Monday, April 21, 2014
Reeling Backward: "Cromwell" (1970)
Take a look at the photo that accompanies this column. You will note Richard Harris playing Oliver Cromwell in the movie that bears his surname, and Alec Guinness as King Charles I of England. Those two powerful actors are the best thing about the movie, and the way their characters are depicted are the worst.
Like most period dramas, "Cromwell" takes many liberties with the historical record. It cast two of the finest actors of their day as important figures, but fundamentally stirs up the pot of known facts until we're left with tasteless mishmash gumbo of truth and fiction.
Cromwell was a very controversial figure in British history. He was part of revolutionary movement led by Parliament that overthrew King Charles and, eventually, beheaded him. For a little more than a decade England operated as a commonwealth, and for the last few years led by Cromwell as Lord Protectorate. After Cromwell's death they tried to turn this position into an inherited one by giving it to his son, Richard, who served just a few months before the monarchy was restored and Charles II installed on the throne.
So despised was Cromwell by the Royalists that upon returning to power they dug up Cromwell's body, gave him a posthumous hanging and put his head on a spike, where it was displayed for a quarter-century. The head, still impaled by a chunk of wood, moved around among private collectors for centuries, eventually being buried in 1960. This is not the sort of behavior people display toward someone with whom they are mildly irked.
The film was written and directed by Ken Hughes, whose previous film was "Chitty Chitty Bang Bang" and who would later go on to make the little-remembered sequel to "Alfie" and the slasher flick "Night School." He makes the obvious but regrettable choice to position a movie about Cromwell as largely an antagonism between him and King Charles.
In actuality, Cromwell was a relatively minor figure until late in the British civil war of the 1640s, and the two men only met once during Charles' imprisonment. But the movie shows them exchanging speeches, having public face-offs, engaging each other on the field of battle, and a bunch of other hooey. I'm not exactly sure where the image above came from, since it does not even occur in the movie -- possibly it's a production still.
Other similar "movie bullshit" invades the narrative, particularly with regard to military matters. "Cromwell" shows him playing a key role in the Battle of Edgehill, a key early defeat for the Parliament forces, but in fact Cromwell was not even present. It also depicts his decisiveness victory at Naseby as a prototypical victory of the outnumbered-but-righteous, but really the king's forces had a severe disadvantage in numbers.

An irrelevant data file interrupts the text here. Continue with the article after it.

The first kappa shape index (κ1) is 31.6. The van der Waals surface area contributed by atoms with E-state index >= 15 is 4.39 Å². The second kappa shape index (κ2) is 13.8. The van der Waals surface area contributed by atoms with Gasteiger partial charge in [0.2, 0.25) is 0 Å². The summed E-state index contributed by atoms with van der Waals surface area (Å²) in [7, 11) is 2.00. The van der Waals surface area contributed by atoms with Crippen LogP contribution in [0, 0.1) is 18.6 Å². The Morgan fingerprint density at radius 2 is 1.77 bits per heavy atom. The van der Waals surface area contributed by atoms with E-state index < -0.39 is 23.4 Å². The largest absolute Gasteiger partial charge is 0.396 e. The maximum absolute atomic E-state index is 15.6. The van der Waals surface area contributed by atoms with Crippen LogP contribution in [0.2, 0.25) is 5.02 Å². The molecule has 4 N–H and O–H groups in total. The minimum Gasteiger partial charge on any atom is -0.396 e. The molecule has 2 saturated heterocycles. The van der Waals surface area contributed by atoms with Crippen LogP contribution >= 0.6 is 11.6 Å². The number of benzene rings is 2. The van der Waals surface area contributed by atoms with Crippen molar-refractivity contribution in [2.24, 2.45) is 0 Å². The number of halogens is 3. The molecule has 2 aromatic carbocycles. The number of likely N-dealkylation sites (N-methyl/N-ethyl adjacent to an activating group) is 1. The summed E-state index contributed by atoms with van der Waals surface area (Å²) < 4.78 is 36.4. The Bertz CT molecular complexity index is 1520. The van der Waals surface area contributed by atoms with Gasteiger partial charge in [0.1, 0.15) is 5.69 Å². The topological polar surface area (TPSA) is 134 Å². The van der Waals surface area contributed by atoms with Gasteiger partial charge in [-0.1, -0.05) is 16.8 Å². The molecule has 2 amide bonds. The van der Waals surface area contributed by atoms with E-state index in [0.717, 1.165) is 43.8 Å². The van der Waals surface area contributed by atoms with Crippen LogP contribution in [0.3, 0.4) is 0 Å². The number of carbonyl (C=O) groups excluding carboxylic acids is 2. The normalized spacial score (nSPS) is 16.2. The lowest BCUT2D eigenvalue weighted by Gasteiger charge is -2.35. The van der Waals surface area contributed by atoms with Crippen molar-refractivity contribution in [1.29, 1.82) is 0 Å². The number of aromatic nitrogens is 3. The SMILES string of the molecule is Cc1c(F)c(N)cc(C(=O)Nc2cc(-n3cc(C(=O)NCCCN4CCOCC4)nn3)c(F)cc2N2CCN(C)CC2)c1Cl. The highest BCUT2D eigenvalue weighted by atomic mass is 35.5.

Heck, they can't even get the famous moles on Cromwell's face right. The filmmakers place two large, very fake-looking (vaguely greenish) prosthetics on Harris' chin (correct) and above his left eye (wrong side). This was an easily avoidable error, since portraits of Cromwell and his death mask very clearly showed his benign growths.
Harris' lean, aquiline face doesn't exactly match Cromwell's lumpy one, though Guinness in makeup and beard is pretty spot-on for the deposed monarch. Other well-regarded actors of the day turn up in various roles -- Charles Gray, Nigel Stock, Michael Jayston, Douglas Wilmer, Geoffrey Keen -- including a very young Timothy Dalton as Prince Rupert of the Rhone, Charles' rash nephew.
Hughes earns points for trying to capture the warts-and-all aspects of Cromwell, portraying him as a powerful man with very lofty ideals who was also prone to being very judgmental, particularly when it comes to Catholics. A devout Protestant, his harsh treatment of the faithful in Ireland caused his name to be cursed aplenty there even today, and undeniably helped set the path toward the conflicts the Emerald Isle would later have with London.
The movie skips over this part, however, declining even to depict any of his tenure as Lord Protectorate, ending with his dismissal of Parliament in much the same fashion King Charles did years later, setting off the very conflict that brought Cromwell to power. Instead, we get one of those standard "great man" screen roll epitaphs.
The two lead actors are to be lauded for their convincing but very disparate performances. Harris burns with smoldering anger and righteous fury, his placid exterior often giving way to fiery declarations. Guinness, contrastingly, is restrained almost to the point of immobility.
His Charles is not an evil man, just someone raised to believe he and the land are one through God-given rights. He's actually something of a weakling, prone to taking bad advice from his counselors and his Catholic wife. Guinness even lends him a barely detectable stutter, almost more of a speed bump in his speech, to underline his reticence as a leader.
The battle scenes are staged well enough, though no one ever seems to swing their sword hard enough to do any real damage. The outfits and set design are marvelous, however, enough to earn an Oscar nomination for costumes (plus another for musical score).
"Cromwell" isn't a poor film, and the lead performances are certainly engaging. But in trying to shoehorn the messy, muddy reality of life into a neat storyline, the movie sacrifices too much of its authority.